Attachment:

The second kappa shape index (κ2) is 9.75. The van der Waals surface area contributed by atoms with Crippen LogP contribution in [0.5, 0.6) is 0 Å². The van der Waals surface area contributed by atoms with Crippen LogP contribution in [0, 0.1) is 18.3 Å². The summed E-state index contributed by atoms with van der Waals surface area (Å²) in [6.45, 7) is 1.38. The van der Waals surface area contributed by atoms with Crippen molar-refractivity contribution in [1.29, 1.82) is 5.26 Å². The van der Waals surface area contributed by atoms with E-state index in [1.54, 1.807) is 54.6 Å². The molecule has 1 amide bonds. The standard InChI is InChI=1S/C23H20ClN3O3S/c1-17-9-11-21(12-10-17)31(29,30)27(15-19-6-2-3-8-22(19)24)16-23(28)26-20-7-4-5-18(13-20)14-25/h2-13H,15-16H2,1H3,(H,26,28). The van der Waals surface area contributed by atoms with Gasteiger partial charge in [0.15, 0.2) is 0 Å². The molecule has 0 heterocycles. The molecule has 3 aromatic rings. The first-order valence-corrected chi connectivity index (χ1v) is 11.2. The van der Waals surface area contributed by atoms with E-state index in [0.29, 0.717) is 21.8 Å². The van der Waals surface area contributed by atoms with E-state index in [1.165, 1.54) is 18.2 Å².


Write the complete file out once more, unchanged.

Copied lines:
The second kappa shape index (κ2) is 9.75. The van der Waals surface area contributed by atoms with Crippen LogP contribution in [0.5, 0.6) is 0 Å². The van der Waals surface area contributed by atoms with Crippen LogP contribution in [0, 0.1) is 18.3 Å². The summed E-state index contributed by atoms with van der Waals surface area (Å²) in [6.45, 7) is 1.38. The van der Waals surface area contributed by atoms with Crippen molar-refractivity contribution in [1.29, 1.82) is 5.26 Å². The van der Waals surface area contributed by atoms with E-state index in [1.54, 1.807) is 54.6 Å². The molecule has 1 amide bonds. The standard InChI is InChI=1S/C23H20ClN3O3S/c1-17-9-11-21(12-10-17)31(29,30)27(15-19-6-2-3-8-22(19)24)16-23(28)26-20-7-4-5-18(13-20)14-25/h2-13H,15-16H2,1H3,(H,26,28). The van der Waals surface area contributed by atoms with Gasteiger partial charge in [0.15, 0.2) is 0 Å². The molecule has 0 heterocycles. The molecule has 3 aromatic rings. The first-order valence-corrected chi connectivity index (χ1v) is 11.2. The van der Waals surface area contributed by atoms with E-state index in [0.29, 0.717) is 21.8 Å². The van der Waals surface area contributed by atoms with E-state index in [1.165, 1.54) is 18.2 Å².